12 November 2021 — 12:00 noon — online

Christopher Heaney (Pennsylvania State University)

“The Mismeasure of Incas: Samuel George Morton and a Peruvian Foundation for American Anthropology”

From 1820 through 1920, American anthropologists acquired more Andean human remains than from any other individual population worldwide. Samuel George Morton, the Smithsonian, Harvard’s Peabody Museum of Archaeology and Ethnology, and the American Museum of Natural History all made “ancient Peruvians” core to their collections, asserting authority over the Americas’ racialized past and present by using “ancient Peruvians” as a historic set against which living Native Americans might be compared. This paper seeks to reframe the rise of anthropology and craniology as disciplinary practices by paying particular attention to the particularly Peruvian conditions that turned ancestors into such statistically significant and “collectible” sets. Given those conditions, and outside interest, Peruvian scholars reframed their own anthropological and scientific trajectories in ways that ask us, today, to think through the multiple temporalities of science, museum-building, Indigeneity, and the collection and repatriation of human remains in the Americas.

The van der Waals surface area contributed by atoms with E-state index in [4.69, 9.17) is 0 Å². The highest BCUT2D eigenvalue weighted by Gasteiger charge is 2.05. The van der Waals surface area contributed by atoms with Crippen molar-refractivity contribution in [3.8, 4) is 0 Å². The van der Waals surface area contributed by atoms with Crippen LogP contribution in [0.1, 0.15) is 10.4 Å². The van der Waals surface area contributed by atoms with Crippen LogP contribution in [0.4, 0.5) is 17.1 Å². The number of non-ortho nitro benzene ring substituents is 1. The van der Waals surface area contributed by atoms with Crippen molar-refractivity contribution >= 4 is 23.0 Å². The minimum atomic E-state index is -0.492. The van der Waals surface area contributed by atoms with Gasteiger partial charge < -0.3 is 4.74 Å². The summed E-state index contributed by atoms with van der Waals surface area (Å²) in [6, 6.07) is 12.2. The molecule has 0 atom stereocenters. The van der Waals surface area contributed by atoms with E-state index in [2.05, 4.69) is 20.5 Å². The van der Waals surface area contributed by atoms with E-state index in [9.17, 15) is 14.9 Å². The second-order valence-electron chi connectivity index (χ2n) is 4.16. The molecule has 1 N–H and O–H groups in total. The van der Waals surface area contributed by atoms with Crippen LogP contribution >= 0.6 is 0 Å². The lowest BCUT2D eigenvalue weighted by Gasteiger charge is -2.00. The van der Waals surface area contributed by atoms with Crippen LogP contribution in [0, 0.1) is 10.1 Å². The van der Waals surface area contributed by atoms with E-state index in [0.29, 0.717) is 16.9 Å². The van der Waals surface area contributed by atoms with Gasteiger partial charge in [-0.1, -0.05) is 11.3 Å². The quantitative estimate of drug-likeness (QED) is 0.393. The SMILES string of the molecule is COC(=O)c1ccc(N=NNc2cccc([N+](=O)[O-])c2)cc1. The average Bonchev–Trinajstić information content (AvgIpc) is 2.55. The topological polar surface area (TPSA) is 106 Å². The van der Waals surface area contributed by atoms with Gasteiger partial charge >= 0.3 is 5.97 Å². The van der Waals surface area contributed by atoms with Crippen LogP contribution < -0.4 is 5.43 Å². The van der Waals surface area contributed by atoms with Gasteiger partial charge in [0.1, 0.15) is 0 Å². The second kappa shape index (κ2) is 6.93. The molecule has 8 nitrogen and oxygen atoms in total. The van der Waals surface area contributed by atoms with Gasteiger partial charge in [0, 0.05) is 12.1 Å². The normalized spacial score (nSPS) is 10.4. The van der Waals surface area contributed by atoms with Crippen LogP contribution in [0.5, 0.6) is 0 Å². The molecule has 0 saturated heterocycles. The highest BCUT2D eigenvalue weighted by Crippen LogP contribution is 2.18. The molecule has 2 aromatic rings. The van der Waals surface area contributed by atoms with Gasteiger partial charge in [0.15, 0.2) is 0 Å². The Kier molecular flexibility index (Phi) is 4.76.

Christopher Heaney earned his PhD from the UT History Department in 2016 and is now an Assistant Professor of History at Pennsylvania State University. He is the author of Cradle of Gold: The Story of Hiram Bingham, a Real-Life Indiana Jones and the Search for Machu Picchu (2010), published in Peru as Las Tumbas de Machu Picchu: La historia de Hiram Bingham y la Busqueda de las últimas ciudades de los Incas (2012), and is currently at work on two monographs, both informed by research in museums and archives in Peru, the United States, the United Kingdom, and Spain: a cultural and material history of the collection, circulation, study, and display of Inca mummies and ancient Peruvian skulls in the Americas; and an intellectual history of the legalization of grave-robbing in Peru and the Anglo-Iberian Atlantic World.

View his website at: http://www.christopherheaney.net.


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